Fulham, Derby and the case of the missing 78 seconds which cost them dear
Forty years ago, Fulham missed out on promotion by the narrowest of margins and under about the most controversial of circumstances.
There is still time for this to go wrong, but there’s every possibility that this season will end with Fulham finishing above Chelsea in the league for the first time in 40 years. A combination of the Boehly-fuelled transfer mayhem at Stamford Bridge and the steady – when he’s not absolutely losing his shit at Old Trafford – hand of Marco Silva at Craven Cottage has left Fulham six points ahead of their west London rivals with six games to play.
The last time this happened, there wasn’t too much celebration coming from Craven Cottage. Chelsea were in an absolute mess by the 1982/83 season, due to the financial ruin brought about by the construction of the East Stand at Stamford Bridge, which ran hugely over budget after the oil crisis of 1973 suddenly, unexpectedly and drastically increased the costs involved.
They were relegated from the First Division in 1978, and when Ken Bates bought the club in 1982, he did so for the princely sum of £1. They finished the 1982/83 season in 18th place in the Second Division, avoiding relegation to the Third by just two points.
Fulham, on the other hand, found a combination of a late-season wobble and events which were entirely beyond their control conspiring against them to cost them a place in the top flight for the first time in 15 years. They’d had plenty of drama at the end of the previous season, when they went into their last game of the season in the Third Division against Lincoln City needing a point to get promoted and managed this with a 1-1 draw when a Lincoln win would have taken them up in their place.
That they were serious about a second successive promotion became evident on a national scale in the middle of October 1982, when the Match of the Day cameras were at St James’ Park to see them beat Newcastle United 4-1. There was good reason for the BBC to be there that day; not only had Fulham’s strong start pushed them up to fifth, but Newcastle had signed Kevin Keegan from Southampton the previous summer and Terry McDermott from Liverpool just a few weeks earlier, and they were also expected to challenge for promotion themselves, while the manager who had taken Fulham to these heights was Malcolm Macdonald, who’d scored 138 goals in 257 games in all competitions for Newcastle between 1971 and 1976 before getting a big-money transfer to Arsenal.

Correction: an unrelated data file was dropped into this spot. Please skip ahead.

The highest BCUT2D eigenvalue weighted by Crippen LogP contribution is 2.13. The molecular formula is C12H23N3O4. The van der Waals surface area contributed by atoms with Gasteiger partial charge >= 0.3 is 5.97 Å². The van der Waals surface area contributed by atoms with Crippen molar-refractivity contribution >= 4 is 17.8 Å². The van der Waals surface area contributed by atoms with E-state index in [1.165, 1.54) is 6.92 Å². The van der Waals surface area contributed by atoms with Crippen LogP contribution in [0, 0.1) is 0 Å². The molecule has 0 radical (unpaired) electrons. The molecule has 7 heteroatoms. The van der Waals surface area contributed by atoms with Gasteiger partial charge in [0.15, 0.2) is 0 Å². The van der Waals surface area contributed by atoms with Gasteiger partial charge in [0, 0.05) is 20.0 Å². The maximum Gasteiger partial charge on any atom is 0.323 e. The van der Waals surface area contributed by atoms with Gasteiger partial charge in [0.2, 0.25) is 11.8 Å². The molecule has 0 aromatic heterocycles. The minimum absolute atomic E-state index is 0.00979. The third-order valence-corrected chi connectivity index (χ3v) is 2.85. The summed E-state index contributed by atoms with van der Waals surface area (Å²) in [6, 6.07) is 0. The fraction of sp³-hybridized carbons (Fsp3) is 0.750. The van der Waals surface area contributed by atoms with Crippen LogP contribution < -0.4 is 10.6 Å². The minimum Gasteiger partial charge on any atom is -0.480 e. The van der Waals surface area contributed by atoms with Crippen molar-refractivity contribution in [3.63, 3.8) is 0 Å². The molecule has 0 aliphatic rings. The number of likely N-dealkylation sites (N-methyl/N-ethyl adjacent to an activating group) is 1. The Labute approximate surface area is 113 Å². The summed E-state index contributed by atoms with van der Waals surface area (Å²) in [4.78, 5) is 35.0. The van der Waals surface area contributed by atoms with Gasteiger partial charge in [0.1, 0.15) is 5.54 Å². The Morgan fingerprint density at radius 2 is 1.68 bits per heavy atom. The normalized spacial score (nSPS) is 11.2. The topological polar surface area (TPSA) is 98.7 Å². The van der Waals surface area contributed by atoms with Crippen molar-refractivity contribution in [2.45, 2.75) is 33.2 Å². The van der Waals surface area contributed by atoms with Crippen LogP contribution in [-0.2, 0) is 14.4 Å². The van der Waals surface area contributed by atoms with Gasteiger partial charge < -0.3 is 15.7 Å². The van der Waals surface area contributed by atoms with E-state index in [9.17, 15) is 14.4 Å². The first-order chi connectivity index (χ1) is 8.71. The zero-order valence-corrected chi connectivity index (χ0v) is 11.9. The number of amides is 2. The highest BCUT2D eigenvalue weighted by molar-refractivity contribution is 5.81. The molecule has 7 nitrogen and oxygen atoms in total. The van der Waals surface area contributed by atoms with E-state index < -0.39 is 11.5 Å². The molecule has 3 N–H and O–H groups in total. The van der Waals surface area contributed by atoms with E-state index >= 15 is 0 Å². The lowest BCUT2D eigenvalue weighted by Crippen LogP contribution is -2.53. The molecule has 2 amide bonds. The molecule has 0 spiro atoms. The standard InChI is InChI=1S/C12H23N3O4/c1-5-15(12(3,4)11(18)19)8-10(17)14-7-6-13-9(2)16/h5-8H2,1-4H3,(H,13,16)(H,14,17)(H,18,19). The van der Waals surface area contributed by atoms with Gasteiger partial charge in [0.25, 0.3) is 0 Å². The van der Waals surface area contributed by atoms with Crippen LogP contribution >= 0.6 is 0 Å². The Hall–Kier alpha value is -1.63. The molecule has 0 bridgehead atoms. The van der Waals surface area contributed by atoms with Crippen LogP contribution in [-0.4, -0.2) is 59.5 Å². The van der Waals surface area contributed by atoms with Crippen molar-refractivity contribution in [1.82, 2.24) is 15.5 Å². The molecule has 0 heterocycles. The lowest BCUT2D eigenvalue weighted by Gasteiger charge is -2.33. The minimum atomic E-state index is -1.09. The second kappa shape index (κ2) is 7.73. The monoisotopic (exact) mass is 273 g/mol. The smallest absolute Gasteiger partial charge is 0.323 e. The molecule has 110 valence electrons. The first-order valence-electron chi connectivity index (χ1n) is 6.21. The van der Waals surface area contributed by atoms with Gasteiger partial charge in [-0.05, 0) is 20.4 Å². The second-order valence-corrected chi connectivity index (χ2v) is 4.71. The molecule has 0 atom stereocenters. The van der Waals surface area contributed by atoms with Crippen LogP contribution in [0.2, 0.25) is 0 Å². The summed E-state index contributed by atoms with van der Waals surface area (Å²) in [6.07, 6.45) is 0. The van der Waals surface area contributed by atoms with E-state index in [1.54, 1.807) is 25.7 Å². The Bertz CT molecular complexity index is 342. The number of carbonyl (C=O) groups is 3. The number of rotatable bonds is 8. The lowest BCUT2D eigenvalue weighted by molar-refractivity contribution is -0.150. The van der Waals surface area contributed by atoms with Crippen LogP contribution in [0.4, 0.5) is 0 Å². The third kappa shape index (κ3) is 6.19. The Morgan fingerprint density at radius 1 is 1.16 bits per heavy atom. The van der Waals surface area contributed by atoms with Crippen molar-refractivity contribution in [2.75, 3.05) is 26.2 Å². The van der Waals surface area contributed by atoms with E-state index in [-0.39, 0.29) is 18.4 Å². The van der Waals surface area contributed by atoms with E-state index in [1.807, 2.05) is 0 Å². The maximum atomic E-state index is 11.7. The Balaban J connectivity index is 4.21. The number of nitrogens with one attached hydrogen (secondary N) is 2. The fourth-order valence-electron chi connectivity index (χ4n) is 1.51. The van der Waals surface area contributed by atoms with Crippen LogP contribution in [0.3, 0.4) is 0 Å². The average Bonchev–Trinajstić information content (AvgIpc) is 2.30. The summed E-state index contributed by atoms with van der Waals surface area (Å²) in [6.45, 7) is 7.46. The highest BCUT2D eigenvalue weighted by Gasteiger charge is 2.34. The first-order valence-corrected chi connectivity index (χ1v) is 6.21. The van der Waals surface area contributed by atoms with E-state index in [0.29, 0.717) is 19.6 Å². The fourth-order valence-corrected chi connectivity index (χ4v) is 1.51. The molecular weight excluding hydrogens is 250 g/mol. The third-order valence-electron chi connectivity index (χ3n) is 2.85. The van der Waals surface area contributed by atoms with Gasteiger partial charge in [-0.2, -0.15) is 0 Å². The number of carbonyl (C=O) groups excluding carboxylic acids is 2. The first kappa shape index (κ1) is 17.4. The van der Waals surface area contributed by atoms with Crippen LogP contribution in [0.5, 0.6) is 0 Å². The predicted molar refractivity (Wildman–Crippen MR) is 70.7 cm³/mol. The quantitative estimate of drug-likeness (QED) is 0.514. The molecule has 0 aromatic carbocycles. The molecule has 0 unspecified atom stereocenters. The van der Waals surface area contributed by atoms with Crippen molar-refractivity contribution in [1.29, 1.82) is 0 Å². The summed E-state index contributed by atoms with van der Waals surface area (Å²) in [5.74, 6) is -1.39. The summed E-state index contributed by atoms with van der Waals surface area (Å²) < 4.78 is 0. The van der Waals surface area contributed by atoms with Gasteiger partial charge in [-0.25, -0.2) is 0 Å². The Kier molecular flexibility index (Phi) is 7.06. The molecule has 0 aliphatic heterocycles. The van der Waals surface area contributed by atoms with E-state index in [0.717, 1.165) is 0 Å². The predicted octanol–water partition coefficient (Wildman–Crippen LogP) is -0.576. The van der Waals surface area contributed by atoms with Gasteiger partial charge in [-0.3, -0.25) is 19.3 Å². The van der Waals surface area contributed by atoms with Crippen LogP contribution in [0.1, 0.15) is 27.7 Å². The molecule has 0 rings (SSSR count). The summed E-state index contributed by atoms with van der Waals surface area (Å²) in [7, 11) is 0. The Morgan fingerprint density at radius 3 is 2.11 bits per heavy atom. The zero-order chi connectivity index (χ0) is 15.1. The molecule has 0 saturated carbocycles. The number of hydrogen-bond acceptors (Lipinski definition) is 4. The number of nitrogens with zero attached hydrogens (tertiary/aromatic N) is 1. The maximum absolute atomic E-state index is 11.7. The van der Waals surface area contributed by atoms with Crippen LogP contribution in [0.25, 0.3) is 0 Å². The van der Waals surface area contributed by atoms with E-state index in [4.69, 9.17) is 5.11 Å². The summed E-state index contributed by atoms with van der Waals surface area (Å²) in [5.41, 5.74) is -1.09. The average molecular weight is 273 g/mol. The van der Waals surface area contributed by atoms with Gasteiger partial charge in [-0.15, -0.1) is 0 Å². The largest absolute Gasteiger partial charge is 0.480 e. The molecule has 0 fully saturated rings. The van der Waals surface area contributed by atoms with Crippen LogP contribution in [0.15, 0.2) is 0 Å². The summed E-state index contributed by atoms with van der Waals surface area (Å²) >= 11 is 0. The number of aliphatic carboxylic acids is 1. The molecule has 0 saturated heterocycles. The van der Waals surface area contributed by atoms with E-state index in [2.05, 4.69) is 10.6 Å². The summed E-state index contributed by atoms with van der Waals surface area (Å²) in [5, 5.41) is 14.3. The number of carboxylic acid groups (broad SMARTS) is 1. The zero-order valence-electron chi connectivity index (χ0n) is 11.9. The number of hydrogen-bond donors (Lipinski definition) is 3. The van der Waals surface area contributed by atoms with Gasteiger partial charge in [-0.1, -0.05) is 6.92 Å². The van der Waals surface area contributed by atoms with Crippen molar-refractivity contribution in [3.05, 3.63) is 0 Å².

By the end of March, that second successive promotion was still on. With ten games left to play, Fulham were seven points clear of third-placed Leicester City, and with a game in hand. Five games later, that gap was still five points. This Fulham team was packed with talent, including a then largely unknown midfielder by the name of Ray Houghton, defender Tony Gale, who would go on to play 300 games over the course of a decade for West Ham United, future England assistant coach Ray Lewington, and the Welsh striker Gordon Davies, who was one of the best strikers below the top flight.
But over the last few weeks of the season, this started to unravel. On April 23, more than 24,000 people packed into Craven Cottage to see a Leicester team featuring an attacking pairing of Gary Lineker and Alan Smith nick a 1-0 win. This result seemed to get inside Fulham’s heads a little, and they lost their next two games to Sheffield Wednesday and Queens Park Rangers, before recovering in their penultimate game of the season with a 2-0 win against Carlisle United.
But by this time Leicester were above them on goal difference, which would lead to a very tense last day of the season indeed. A win in their last game against already-relegated Burnley would guarantee Leicester promotion, but a failure to do so would leave the door open for Fulham to sneak back above them at the last.
Fulham’s last game would be the most contentious of the whole season in any division of the Football League. They were away to Derby County. Just eight years earlier Derby had become the champions of England for the second time in four seasons, but their subsequent decline had been swift. Beset by financial problems, they were relegated in 1980 and went into the last day of the season needing a win themselves in order to guarantee avoiding relegation to the Third Division.
The atmosphere inside The Baseball Ground that afternoon could be best described as ‘febrile’ – Derby’s supporters didn’t have the best reputation at the time, and such big matches do tend to bring out the knuckle-draggers – and for more than an hour it was a tense and nervous game, played on a bumpy and slightly threadbare pitch. And Derby proved to be testing opponents.
They may have been at the end of a disastrous season, but they still had players such as Archie Gemmill, Paul Futcher and Kenny Burns amongst their number, while they were managed by Peter Taylor, who’d been Brian Clough’s assistant when Derby won the League in 1972 and when Nottingham Forest did the same in 1978, and then followed that by winning the European Cup in 1979 and 1980.